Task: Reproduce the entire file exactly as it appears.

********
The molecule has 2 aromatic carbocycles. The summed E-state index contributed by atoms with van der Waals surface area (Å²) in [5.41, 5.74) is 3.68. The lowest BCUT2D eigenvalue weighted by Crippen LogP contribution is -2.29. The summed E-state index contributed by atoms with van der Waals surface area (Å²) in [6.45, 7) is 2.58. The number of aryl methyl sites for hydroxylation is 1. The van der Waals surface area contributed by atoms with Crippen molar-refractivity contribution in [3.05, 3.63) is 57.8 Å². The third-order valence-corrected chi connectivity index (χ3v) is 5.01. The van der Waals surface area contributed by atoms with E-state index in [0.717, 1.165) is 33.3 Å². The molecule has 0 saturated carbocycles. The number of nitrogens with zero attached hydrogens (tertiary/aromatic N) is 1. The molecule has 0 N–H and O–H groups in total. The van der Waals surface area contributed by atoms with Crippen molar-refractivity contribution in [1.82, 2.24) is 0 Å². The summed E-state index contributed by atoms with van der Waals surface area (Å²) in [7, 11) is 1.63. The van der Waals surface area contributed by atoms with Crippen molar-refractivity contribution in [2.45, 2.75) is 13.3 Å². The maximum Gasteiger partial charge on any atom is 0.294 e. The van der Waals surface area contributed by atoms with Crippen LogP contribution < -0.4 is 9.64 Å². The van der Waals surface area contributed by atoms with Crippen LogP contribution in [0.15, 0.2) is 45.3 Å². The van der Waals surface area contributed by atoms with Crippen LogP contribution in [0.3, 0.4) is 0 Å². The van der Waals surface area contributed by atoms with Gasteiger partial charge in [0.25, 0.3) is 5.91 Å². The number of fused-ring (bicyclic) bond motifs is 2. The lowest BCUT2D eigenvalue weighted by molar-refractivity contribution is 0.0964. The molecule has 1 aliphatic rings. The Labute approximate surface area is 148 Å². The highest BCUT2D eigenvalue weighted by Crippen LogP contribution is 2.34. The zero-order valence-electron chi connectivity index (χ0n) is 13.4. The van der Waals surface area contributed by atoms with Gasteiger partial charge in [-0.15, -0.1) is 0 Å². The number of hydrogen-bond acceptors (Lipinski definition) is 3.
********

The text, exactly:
The molecule has 2 aromatic carbocycles. The summed E-state index contributed by atoms with van der Waals surface area (Å²) in [5.41, 5.74) is 3.68. The lowest BCUT2D eigenvalue weighted by Crippen LogP contribution is -2.29. The summed E-state index contributed by atoms with van der Waals surface area (Å²) in [6.45, 7) is 2.58. The number of aryl methyl sites for hydroxylation is 1. The van der Waals surface area contributed by atoms with Crippen molar-refractivity contribution in [3.05, 3.63) is 57.8 Å². The third-order valence-corrected chi connectivity index (χ3v) is 5.01. The van der Waals surface area contributed by atoms with E-state index in [0.717, 1.165) is 33.3 Å². The molecule has 0 saturated carbocycles. The number of nitrogens with zero attached hydrogens (tertiary/aromatic N) is 1. The molecule has 0 N–H and O–H groups in total. The van der Waals surface area contributed by atoms with Crippen molar-refractivity contribution in [1.82, 2.24) is 0 Å². The summed E-state index contributed by atoms with van der Waals surface area (Å²) in [7, 11) is 1.63. The van der Waals surface area contributed by atoms with Crippen molar-refractivity contribution in [2.45, 2.75) is 13.3 Å². The maximum Gasteiger partial charge on any atom is 0.294 e. The van der Waals surface area contributed by atoms with Crippen LogP contribution < -0.4 is 9.64 Å². The van der Waals surface area contributed by atoms with Crippen LogP contribution in [0.15, 0.2) is 45.3 Å². The van der Waals surface area contributed by atoms with Crippen LogP contribution in [0.3, 0.4) is 0 Å². The van der Waals surface area contributed by atoms with Gasteiger partial charge in [0.25, 0.3) is 5.91 Å². The number of fused-ring (bicyclic) bond motifs is 2. The lowest BCUT2D eigenvalue weighted by molar-refractivity contribution is 0.0964. The molecule has 1 aliphatic rings. The Labute approximate surface area is 148 Å². The highest BCUT2D eigenvalue weighted by Crippen LogP contribution is 2.34. The zero-order valence-electron chi connectivity index (χ0n) is 13.4. The van der Waals surface area contributed by atoms with Gasteiger partial charge in [-0.15, -0.1) is 0 Å². The number of hydrogen-bond acceptors (Lipinski definition) is 3.